* Will he say where the money will come from — for the escalation, for the reportedly billion-dollar jobs program, or for the entire war for that matter?

* Will he say anything about how long either the escalation, or the war, will last? If he establishes benchmarks, will they be accompanied by timelines and consequences? Will there be any accountability, for either the Iraqis or the Americans? At the end of the speech, will the American military commitment appear larger but still equally open-ended?

* Will he say not just that he still believes the war in Iraq is winnable, but why he believes that, and why he discounts the evidence to the contrary?

* Will he be up front about who we’re fighting and why? Will he acknowledge that the chief mission of existing and supplemental troops will be fighting well-armed rival Muslim factions?

* Will he acknowledge how the mission in Iraq has changed, from ostensibly being about weapons of mass destruction all the way to tamping down a civil war?

* Will he address the hideously botched execution of Saddam Hussein, which provided such a gripping view of the vicious sectarianism plaguing the country?

* Will he acknowledge that Iraqi Prime Minister Nouri al-Maliki has repeatedly made promises and not delivered in the past, and explain why he trusts Maliki this time?

* Will he acknowledge that Iraqi forces have never taken their share of the responsibility in Iraq, and that training has thus far been problematic?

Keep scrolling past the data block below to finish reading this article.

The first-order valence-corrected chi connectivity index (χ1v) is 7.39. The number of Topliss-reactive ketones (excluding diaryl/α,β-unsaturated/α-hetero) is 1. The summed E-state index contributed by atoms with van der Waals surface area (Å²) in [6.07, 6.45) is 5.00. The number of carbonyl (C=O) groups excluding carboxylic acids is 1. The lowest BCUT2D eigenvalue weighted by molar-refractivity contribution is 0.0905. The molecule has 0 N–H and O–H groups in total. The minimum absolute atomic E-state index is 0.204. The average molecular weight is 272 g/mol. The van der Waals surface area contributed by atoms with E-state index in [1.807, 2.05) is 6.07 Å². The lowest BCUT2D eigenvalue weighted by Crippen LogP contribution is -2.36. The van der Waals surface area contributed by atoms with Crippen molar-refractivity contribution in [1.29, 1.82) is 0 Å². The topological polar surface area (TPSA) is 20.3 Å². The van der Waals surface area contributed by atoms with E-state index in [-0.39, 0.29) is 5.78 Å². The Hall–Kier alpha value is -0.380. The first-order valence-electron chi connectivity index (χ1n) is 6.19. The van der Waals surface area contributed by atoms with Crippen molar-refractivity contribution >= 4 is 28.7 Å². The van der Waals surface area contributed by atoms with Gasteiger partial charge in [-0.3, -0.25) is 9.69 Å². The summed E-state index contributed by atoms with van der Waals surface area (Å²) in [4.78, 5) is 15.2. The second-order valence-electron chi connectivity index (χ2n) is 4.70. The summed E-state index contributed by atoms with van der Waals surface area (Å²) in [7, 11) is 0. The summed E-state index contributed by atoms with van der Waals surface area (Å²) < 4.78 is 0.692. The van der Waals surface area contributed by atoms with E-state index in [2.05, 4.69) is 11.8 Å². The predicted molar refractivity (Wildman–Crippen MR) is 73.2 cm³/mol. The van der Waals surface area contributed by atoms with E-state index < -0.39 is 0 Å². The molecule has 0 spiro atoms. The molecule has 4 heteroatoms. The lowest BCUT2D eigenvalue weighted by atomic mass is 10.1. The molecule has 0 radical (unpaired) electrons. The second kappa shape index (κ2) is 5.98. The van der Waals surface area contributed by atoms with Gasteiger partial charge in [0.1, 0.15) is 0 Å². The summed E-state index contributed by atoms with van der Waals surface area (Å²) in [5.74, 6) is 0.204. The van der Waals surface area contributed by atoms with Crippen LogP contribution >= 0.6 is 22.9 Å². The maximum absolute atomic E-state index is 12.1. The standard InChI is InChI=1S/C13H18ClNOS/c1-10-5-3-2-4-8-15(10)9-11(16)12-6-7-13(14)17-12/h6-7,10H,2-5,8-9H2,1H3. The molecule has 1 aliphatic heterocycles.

* If he says this is a turning point, will he explain why, in contrast to all the previous turning points, he believes this one is for real?

* Will he describe how his view of the situation in Iraq has changed over time, if at all? Will he address the concern that he has been in a state of denial?

Bush faces two not entirely overlapping problems tomorrow night: One is that most Americans don’t believe him any more; the other is that most Americans don’t support his plan. Only if he can make some headway on the first problem will he ever make any on the second.

Written by LeisureGuy

9 January 2007 at 11:37 am

Aha! A rebuttal to Malcolm Gladwell’s Enron article

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I blogged about Gladwell’s Enron article, and today came across this strong rebuttal. Verrrry interesting. Read the rebuttal here. An excerpt:

But while Enron’s dwindling cash flow, poor return on capital and so on suggested internal problems, there are lots of poorly performing companies with similar problems. They are not necessarily out-and-out frauds, as Enron was. And that’s where Mr. Gladwell’s argument falls apart. His view is that more disclosure, which is what the Securities and Exchange Commission tends to strive for, would not have made any difference. But what Mr. Skilling (and others, including Enron’s founder, the late Kenneth L. Lay) were charged with was not hiding things in plain sight — but hiding things out of sight that would have exposed the fraud. That is, they lied to the investing public about the true condition of the company. And no matter how you slice it, that’s against the law.